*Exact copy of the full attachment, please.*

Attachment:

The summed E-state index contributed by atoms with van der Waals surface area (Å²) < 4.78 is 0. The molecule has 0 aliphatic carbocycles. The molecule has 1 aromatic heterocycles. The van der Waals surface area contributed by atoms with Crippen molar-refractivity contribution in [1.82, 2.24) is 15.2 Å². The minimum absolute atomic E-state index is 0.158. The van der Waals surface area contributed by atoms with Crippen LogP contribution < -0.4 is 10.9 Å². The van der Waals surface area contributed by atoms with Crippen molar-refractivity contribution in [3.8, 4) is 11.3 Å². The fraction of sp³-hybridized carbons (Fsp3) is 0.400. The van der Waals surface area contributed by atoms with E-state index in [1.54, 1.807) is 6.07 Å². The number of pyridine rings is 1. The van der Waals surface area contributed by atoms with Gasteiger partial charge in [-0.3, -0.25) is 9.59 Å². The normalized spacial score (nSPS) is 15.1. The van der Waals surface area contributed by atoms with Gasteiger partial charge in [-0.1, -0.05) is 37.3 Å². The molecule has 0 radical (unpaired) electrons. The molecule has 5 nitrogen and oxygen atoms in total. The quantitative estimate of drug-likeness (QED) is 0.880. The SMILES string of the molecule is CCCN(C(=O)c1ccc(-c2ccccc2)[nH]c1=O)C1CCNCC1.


The summed E-state index contributed by atoms with van der Waals surface area (Å²) < 4.78 is 0. The molecule has 0 aliphatic carbocycles. The molecule has 1 aromatic heterocycles. The van der Waals surface area contributed by atoms with Crippen molar-refractivity contribution in [1.82, 2.24) is 15.2 Å². The minimum absolute atomic E-state index is 0.158. The van der Waals surface area contributed by atoms with Crippen LogP contribution < -0.4 is 10.9 Å². The van der Waals surface area contributed by atoms with Crippen molar-refractivity contribution in [3.8, 4) is 11.3 Å². The fraction of sp³-hybridized carbons (Fsp3) is 0.400. The van der Waals surface area contributed by atoms with E-state index in [1.54, 1.807) is 6.07 Å². The number of pyridine rings is 1. The van der Waals surface area contributed by atoms with Gasteiger partial charge in [-0.3, -0.25) is 9.59 Å². The normalized spacial score (nSPS) is 15.1. The van der Waals surface area contributed by atoms with Gasteiger partial charge in [-0.1, -0.05) is 37.3 Å². The molecule has 0 radical (unpaired) electrons. The molecule has 5 nitrogen and oxygen atoms in total. The quantitative estimate of drug-likeness (QED) is 0.880. The SMILES string of the molecule is CCCN(C(=O)c1ccc(-c2ccccc2)[nH]c1=O)C1CCNCC1.